Big thank you to Stuart Houghton Pottery based in Ledbury for firing these porcelain jugs as part of the Waterworks Museum pottery installation.
Our kilns here at Eastnor Pottery would struggle to reach the desired temperature to vitrify the surface of the pots. Stuart regularly takes his beautiful pots to 1280 degrees in his super duper, shiney new kilns designed to reach those higher temperatures.
Brilliant day at the Cider Museum in Hereford yesterday. Margaret and her staff have been so accommodating and generous with their time, expertise and Museum artifacts.
I took the opportunity to show her some oversized clay apple prototypes, which, if all goes to plan will become an interactive keyboard for visitors to touch – each apple emitting a different note.
Our kilns are over 20 years old and like second hand cars, need more and more TLC as the years go by.
Our kiln ‘doctor’, Mr Glyn Tilley, drives up from Abergavenny especialy to service our kilns. It’s always a pleasure to see Glyn, but his visits are becoming increasingly regular.
At the moment kiln no 2 seems to be overfiring at the bottom and burning our ceramics to a cinder. Just look at the colour difference of these two jug shapes. The one on the left was at the top of the firing and the darker one at the bottom of the pack. Grrrrr!
Re-discovered this little video clip fimed here at the Pottery earlier this year. I was experimenting with a series of thrown ceramic disks, which were originally stacked on top of each other to create a kind of totem pole. Liking the movement and sound.
Check out the master of this kind of effect: Zimoun
Delighted to have been awarded a G4A award from Arts Council England to enable a project that’s been bubbling away in the background for the past three years.
‘Ceramic Sound in Museums’ is the project title and this was the application blurb submitted to The Arts Council:
Exploring forms, textures and sound, unique and specific to the 3 Hereford based museums involved in the project: Waterworks Museum, Cider Museum and St John Medieval Museum & Coningsby Hospital, producing fired ceramic installations for the public to engage and interact with at each site. The pieces will be inspired by the
objects and sounds associated with the museums and industries connected with them. The project will progress my own creative development and professional practice in conjunction with the museums, including previously unexplored technologies and production techniques to enhance previously undertaken experimental work for exhibition.
I’m always keen to explore new materials, processes and collaborations, most recently on a project called *Random String initiated by Ludicrooms, based in Coventry. I was one of six artists selected to explore how digital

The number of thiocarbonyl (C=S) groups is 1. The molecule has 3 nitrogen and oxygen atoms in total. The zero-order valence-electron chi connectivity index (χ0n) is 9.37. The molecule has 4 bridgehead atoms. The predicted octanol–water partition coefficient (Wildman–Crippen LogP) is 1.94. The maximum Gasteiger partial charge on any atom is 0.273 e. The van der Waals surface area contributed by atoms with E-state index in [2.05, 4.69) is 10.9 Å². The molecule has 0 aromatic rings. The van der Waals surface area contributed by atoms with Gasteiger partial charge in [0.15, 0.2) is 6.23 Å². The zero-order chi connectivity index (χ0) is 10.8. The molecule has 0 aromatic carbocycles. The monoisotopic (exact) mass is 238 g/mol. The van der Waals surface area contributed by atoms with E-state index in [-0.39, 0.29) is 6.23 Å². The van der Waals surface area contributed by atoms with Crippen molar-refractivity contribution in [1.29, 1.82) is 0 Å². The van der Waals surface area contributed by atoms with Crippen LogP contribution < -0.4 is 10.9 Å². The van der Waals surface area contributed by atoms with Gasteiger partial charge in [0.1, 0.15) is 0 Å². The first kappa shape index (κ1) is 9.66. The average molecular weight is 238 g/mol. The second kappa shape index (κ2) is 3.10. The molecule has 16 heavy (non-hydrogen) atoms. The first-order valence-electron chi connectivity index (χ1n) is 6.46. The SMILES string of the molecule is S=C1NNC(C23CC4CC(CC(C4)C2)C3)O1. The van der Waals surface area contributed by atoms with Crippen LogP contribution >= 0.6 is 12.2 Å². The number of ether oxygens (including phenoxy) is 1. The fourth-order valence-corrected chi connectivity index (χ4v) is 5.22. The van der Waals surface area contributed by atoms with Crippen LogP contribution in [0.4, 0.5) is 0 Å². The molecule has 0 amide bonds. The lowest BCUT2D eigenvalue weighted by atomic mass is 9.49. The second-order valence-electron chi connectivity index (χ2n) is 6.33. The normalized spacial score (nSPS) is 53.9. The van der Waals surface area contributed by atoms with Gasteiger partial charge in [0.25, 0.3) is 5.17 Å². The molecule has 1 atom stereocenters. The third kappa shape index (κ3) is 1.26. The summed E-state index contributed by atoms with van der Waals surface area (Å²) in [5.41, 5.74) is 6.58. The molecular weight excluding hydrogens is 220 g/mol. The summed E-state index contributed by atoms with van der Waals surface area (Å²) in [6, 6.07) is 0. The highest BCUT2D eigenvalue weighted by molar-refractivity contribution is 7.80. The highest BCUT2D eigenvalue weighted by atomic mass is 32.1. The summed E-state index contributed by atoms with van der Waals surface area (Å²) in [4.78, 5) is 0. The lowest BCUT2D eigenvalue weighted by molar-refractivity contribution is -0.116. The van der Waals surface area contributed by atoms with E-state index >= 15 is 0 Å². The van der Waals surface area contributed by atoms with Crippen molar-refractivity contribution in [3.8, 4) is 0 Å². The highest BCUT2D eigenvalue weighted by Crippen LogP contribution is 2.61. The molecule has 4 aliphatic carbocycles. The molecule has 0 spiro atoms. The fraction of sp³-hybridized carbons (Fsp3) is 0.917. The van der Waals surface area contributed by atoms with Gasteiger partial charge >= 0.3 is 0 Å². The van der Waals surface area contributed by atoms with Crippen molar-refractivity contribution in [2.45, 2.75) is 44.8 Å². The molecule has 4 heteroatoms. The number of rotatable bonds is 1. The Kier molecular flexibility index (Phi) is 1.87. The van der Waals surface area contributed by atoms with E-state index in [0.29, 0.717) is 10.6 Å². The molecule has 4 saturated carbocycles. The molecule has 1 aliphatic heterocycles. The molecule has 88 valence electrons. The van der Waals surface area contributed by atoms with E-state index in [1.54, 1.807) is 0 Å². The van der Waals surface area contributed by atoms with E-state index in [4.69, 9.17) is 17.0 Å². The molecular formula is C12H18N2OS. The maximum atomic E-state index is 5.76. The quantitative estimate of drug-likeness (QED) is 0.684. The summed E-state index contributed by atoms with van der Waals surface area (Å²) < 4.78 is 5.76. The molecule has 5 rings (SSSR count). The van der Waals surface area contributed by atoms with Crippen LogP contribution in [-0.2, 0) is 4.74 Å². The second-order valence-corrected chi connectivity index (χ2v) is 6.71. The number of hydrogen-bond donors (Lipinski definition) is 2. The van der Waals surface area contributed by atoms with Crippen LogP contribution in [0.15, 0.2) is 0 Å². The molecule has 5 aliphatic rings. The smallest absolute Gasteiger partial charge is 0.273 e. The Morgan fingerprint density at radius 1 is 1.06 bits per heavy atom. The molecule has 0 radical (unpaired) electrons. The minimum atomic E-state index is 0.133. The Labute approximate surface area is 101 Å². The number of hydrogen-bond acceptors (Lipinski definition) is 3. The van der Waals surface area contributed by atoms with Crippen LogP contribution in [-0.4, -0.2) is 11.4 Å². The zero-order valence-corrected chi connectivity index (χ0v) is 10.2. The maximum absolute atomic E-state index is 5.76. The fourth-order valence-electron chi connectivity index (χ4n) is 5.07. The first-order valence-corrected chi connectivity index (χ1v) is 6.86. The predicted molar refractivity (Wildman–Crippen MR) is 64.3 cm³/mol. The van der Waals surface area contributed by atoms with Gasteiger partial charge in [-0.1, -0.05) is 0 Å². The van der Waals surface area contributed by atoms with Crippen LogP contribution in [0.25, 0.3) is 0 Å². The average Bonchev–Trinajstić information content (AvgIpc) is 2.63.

technology could be incorporated into hands-on practice.
*Random String is a Ludic Rooms project in partnership with Warwick Arts Centre and supported by Arts Council England.
Big big big thanks to Sue, Herefordshire’s Museum Development Officer who I’ve been working in partnership with for what seems like an age.
St John Medieval Museum
Ceramic play things and clay stamps for the Under 5′s developed as part of my involvement in the inspirational Happy Museums project facilitated by Craftplay and Craftspace at Bilston Craft Gallery in Wolverhampton. These prototype pieces are currently being road tested and put through their paces by the children, staff and parents at Loxdale Primary School. Can’t wait to hear their verdict!
At this time of year, things quieten down on the workshops and social engagement front. So much so, I find myself able to devote more time to my own making.
I’m currently involved in the lovely Happy Museums project at Craftplay in Wolverhampton. The enquiry has managed to strike the perfect balance of working with people and studio practice.
I’m developing a range of prototype ceramic stamps made from thrown clay on the potter’s wheel.
My apprentice Ethan was on hand to photograph my hand!
Peter Nahum visited Eastnor Pottery and purchased a few of my sculptural ceramics, some time ago back in the 90′s. It was a pleasant surprise recently when this lovely photo dropped into my inbox with the following message:
Just to let you know we still love your pots and they have pride of place.
Thanks Peter - I’m so pleased!
The inspiring and much toured Made In The Middle exhibition curated by Craftspace ended in Northhampton at the weekend. Here’s a brilliant video made by a couple of visitors playing my Percussive Pots when the show called in at Rugby City Art Gallery earlier this year:
For more details about how this video clip came about please visit Craftspace MITM blog.
The music/ceramics crossover is an area I’m continuing to explore and this video more than hints at the direction my practice might take in the coming months and years.
I’ve been exhibiting a couple of pieces at Fresh Air 2013 at Quenington Old Rectory in Gloucestershire. Here’s my thrown and assembled ‘Percussive disks’ of which I’m rather proud of the visual and acoustic effect. They stand 1m high and are designed to be struck using a soft beater.